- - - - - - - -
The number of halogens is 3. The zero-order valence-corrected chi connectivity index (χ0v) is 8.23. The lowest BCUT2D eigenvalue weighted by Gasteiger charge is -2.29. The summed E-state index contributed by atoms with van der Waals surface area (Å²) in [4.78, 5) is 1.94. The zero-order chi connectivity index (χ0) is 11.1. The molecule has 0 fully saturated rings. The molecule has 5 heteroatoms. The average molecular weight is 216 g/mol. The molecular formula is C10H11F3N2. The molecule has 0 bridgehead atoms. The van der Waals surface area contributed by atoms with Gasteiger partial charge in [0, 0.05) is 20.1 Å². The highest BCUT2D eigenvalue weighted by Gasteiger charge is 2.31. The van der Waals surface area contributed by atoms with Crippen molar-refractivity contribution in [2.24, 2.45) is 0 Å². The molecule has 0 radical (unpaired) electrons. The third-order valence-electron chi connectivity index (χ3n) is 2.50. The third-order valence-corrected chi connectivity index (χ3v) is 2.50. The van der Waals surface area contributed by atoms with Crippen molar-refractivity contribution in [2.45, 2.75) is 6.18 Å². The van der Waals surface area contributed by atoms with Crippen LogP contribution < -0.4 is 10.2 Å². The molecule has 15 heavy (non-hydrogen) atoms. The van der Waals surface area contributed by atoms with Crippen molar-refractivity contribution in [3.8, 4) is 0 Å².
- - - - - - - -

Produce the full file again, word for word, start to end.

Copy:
The number of halogens is 3. The zero-order valence-corrected chi connectivity index (χ0v) is 8.23. The lowest BCUT2D eigenvalue weighted by Gasteiger charge is -2.29. The summed E-state index contributed by atoms with van der Waals surface area (Å²) in [4.78, 5) is 1.94. The zero-order chi connectivity index (χ0) is 11.1. The molecule has 0 fully saturated rings. The molecule has 5 heteroatoms. The average molecular weight is 216 g/mol. The molecular formula is C10H11F3N2. The molecule has 0 bridgehead atoms. The van der Waals surface area contributed by atoms with Gasteiger partial charge in [0, 0.05) is 20.1 Å². The highest BCUT2D eigenvalue weighted by Gasteiger charge is 2.31. The van der Waals surface area contributed by atoms with Crippen molar-refractivity contribution in [2.24, 2.45) is 0 Å². The molecule has 0 radical (unpaired) electrons. The third-order valence-electron chi connectivity index (χ3n) is 2.50. The third-order valence-corrected chi connectivity index (χ3v) is 2.50. The van der Waals surface area contributed by atoms with Crippen molar-refractivity contribution in [2.45, 2.75) is 6.18 Å². The van der Waals surface area contributed by atoms with Crippen LogP contribution < -0.4 is 10.2 Å². The molecule has 15 heavy (non-hydrogen) atoms. The van der Waals surface area contributed by atoms with Crippen molar-refractivity contribution in [3.8, 4) is 0 Å².